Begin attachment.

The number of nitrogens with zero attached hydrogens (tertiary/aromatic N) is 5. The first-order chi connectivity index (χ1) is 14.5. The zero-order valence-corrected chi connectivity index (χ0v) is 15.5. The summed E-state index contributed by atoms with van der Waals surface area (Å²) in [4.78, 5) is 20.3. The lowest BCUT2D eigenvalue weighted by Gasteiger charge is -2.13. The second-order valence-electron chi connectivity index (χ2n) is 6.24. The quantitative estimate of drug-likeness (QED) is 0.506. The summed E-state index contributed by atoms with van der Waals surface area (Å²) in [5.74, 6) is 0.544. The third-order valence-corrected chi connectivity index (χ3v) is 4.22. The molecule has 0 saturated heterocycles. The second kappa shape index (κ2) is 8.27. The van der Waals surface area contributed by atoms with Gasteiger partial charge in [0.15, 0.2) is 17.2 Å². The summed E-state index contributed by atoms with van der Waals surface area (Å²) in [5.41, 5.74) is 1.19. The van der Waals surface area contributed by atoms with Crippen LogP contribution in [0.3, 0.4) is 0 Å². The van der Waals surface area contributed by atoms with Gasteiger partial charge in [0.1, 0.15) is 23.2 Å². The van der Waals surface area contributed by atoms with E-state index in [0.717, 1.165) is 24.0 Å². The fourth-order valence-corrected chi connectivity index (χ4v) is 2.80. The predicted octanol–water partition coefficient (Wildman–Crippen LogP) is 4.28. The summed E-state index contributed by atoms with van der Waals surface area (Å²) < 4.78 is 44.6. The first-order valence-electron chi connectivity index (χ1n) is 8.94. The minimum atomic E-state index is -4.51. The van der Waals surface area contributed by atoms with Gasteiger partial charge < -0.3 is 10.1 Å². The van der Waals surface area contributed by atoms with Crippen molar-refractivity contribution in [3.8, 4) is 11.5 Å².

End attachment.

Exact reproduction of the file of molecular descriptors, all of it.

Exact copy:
The number of nitrogens with zero attached hydrogens (tertiary/aromatic N) is 5. The first-order chi connectivity index (χ1) is 14.5. The zero-order valence-corrected chi connectivity index (χ0v) is 15.5. The summed E-state index contributed by atoms with van der Waals surface area (Å²) in [4.78, 5) is 20.3. The lowest BCUT2D eigenvalue weighted by Gasteiger charge is -2.13. The second-order valence-electron chi connectivity index (χ2n) is 6.24. The quantitative estimate of drug-likeness (QED) is 0.506. The summed E-state index contributed by atoms with van der Waals surface area (Å²) in [5.74, 6) is 0.544. The third-order valence-corrected chi connectivity index (χ3v) is 4.22. The molecule has 0 saturated heterocycles. The second kappa shape index (κ2) is 8.27. The van der Waals surface area contributed by atoms with Gasteiger partial charge in [0.15, 0.2) is 17.2 Å². The summed E-state index contributed by atoms with van der Waals surface area (Å²) in [5.41, 5.74) is 1.19. The van der Waals surface area contributed by atoms with Crippen LogP contribution in [0.3, 0.4) is 0 Å². The van der Waals surface area contributed by atoms with Gasteiger partial charge in [0.1, 0.15) is 23.2 Å². The van der Waals surface area contributed by atoms with E-state index in [0.717, 1.165) is 24.0 Å². The fourth-order valence-corrected chi connectivity index (χ4v) is 2.80. The predicted octanol–water partition coefficient (Wildman–Crippen LogP) is 4.28. The summed E-state index contributed by atoms with van der Waals surface area (Å²) < 4.78 is 44.6. The first-order valence-electron chi connectivity index (χ1n) is 8.94. The minimum atomic E-state index is -4.51. The van der Waals surface area contributed by atoms with Gasteiger partial charge < -0.3 is 10.1 Å². The van der Waals surface area contributed by atoms with Crippen molar-refractivity contribution in [3.8, 4) is 11.5 Å².